I apologize for my lack of posting recently. There has not been all that much happening at the RMRP these past few weeks, so I've just been perching by the window and enjoying the spring air.
Lots of other birds here at the center are also feeling the effects of spring. For some birds, like the pair of educational Common Barn Owls, that means laying eggs. The female has popped out six of the suckers already--I don't know how she does it!
The female Swainson's Hawk, now 21 years old, is not letting age get in the way of egg-laying season. She's been over in the her cage twittering away to herself. She's spending most of her days taking sticks and rearranging them, a sure sign that she's feeling broody.
On the rehabilitation side of things, the Humans are still anxiously watching the door and waiting for the flood of babies. We Great Horned Owls got around to things a little late this year, so now it looks like orphaned Great Horned Owls and orphaned American Kestrels could be arriving all at the same time, a prospect which has the Humans on tenterhooks.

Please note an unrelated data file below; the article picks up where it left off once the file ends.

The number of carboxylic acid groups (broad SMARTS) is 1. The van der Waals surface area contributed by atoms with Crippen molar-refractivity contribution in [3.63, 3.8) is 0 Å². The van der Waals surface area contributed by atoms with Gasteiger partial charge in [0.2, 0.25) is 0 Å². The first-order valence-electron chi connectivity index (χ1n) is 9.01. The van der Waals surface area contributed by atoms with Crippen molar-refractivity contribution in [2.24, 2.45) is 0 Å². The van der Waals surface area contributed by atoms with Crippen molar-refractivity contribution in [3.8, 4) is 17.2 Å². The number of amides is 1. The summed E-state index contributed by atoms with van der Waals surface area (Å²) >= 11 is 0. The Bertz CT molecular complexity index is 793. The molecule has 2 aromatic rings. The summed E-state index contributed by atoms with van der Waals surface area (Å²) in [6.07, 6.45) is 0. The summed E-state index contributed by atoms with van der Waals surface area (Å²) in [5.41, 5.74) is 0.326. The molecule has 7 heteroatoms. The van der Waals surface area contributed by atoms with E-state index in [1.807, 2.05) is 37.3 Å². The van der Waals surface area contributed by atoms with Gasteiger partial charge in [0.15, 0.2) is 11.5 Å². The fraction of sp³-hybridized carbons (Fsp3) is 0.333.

Remember the Red-Tailed Hawk that was found with his head wedged in the grill of a truck after being hit? Well, he survived his massive head trauma and skull fracture and flew away on Monday! It's always good to see such a success story as that one.
Also, the Swainson's Hawk that had all his feathers burned off in a methane burner has finally begun to molt. Once he has a new set of feathers, the Humans will be more able to assess his prospects.
Alright, I'm going to go back to my window now and watch the spring evening steal over the meadows.